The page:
It’s a game of chicken. The question now is: who will blink first? Will Tsipras, newly endowed with the blessing of his electorate, back down and acquiesce to the demands of the troika over more tax increases, more cuts to pension plan benefits, more cuts to defense in order to revive the bailout? Or will the troika decide that another few billion euros to keep the EU from unravelling further be worth the candle? Will it decide that letting leave Jean Monnet’s dream would give other members ideas of doing the same thing? Or is that dream too precious to let reality interfere, and just continue funding the Greek zombie forever?

There are already signs that the troika will let Tsipras have his way with them. German Finance Minister Wolfgang Schaeuble, one of the hardliners against giving Greece any more money until they live up to their promises, changed his tune on Saturday: “Whether with the euro or temporarily without it, only the Greeks can answer this question … it is clear that we will not leave the [Greek] people in the lurch.”

The deputy head of the Social Democrat party in Berlin added: “We must use all the possibilities in the EU budget to help Greece, which is still a member of the euro and the EU.”

The real underlying issue – how to get Greece back on track – was never discussed in any of the commentaries. The only answer is allowing the , driven by individuals free to make investments, take risks, and provide products and services that are needed and useful to their customers, at a profit, to generate real growth in wealth and productivity. Greece is unique: its location makes shipping an essential industry. Its history makes it a unique attraction for well-to-do visitors. Its acres and miles of olive oil groves and other agricultural products are renowned and revered throughout the world.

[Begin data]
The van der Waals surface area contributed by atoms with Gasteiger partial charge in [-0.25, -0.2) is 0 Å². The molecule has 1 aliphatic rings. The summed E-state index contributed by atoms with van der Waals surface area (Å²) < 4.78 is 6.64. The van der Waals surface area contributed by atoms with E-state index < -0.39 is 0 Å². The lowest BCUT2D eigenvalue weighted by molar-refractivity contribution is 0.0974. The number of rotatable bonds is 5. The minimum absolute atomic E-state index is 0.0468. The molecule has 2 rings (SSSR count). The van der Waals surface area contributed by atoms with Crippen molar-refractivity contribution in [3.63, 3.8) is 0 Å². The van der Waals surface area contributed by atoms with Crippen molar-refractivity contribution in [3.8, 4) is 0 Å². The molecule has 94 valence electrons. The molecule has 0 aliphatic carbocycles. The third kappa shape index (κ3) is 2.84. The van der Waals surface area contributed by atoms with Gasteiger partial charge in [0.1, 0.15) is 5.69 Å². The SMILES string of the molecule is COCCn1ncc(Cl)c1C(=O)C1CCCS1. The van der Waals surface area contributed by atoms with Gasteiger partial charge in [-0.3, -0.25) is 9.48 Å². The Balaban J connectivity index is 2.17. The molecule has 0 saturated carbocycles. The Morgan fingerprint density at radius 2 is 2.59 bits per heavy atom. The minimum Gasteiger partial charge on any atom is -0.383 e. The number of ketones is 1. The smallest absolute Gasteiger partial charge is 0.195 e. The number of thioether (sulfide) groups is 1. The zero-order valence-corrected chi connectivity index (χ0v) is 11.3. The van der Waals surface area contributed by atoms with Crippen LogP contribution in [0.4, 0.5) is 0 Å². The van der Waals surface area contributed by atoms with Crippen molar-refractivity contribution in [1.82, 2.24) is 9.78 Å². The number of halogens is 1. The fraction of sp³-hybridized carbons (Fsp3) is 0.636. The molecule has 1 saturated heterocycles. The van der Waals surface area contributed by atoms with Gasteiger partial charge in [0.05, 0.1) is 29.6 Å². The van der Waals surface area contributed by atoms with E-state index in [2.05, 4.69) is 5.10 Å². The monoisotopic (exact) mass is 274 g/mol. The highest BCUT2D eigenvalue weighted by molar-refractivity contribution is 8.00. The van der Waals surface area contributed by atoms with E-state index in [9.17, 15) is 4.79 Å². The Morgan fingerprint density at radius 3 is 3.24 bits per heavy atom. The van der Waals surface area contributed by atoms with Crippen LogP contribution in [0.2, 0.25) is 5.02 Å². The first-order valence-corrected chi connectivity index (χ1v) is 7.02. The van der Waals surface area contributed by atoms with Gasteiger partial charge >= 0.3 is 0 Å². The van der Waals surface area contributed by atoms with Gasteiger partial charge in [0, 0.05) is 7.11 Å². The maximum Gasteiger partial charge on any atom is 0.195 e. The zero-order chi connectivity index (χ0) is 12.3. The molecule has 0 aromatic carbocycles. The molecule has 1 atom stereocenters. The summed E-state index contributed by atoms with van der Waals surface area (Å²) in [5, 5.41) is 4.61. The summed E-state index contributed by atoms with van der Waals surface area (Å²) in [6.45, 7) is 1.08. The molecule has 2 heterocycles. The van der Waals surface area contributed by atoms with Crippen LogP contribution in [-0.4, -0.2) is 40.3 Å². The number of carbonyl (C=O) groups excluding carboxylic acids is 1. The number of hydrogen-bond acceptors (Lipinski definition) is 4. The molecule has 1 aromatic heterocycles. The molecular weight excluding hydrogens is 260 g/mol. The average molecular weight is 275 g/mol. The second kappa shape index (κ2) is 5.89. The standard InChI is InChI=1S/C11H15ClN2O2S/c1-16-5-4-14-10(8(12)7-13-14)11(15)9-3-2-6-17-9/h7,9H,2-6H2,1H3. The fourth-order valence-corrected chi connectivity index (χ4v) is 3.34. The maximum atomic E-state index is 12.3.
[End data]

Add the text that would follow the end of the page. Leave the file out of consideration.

Despite the resounding “NO!” sounded by disgusted, frustrated and suffering Greeks on Sunday, nothing is likely to change. The zombie will be bailed out once again, Tsipras will be hailed as a hero, the troika will have avoided another disaster that could have turned into a catastrophe, Greece will remain insolvent and its citizens will continue to suffer.

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Sources:

Bloomberg News: Greeks Head to Polls Divided on Vote to Chart New Course

Financial Times: Greek banks prepare plan to raid deposits to avert collapse

USAToday: Greeks vote in high-stakes referendum

BBC.com: Greece referendum: Greeks in decisive vote over debt deal

The Guardian: Greek referendum: Germany says it won’t leave Greece in the lurch

Washington Post: The politics of the Greece referendum, explained

Bloomberg News: Greece Referendum: What Happens If They Vote ‘No’

Yahoo.com: Opinion polls show ‘No’ ahead in Greek bailout referendum

The New American: Greek Referendum to Determine European Union’s Viability

USAToday:      Greek bailout vote too close to call as polls close

Syriza snap election results in January, 2015.

Greece’s economy

Yahoo.com: Greeks defy Europe with overwhelming referendum ‘No’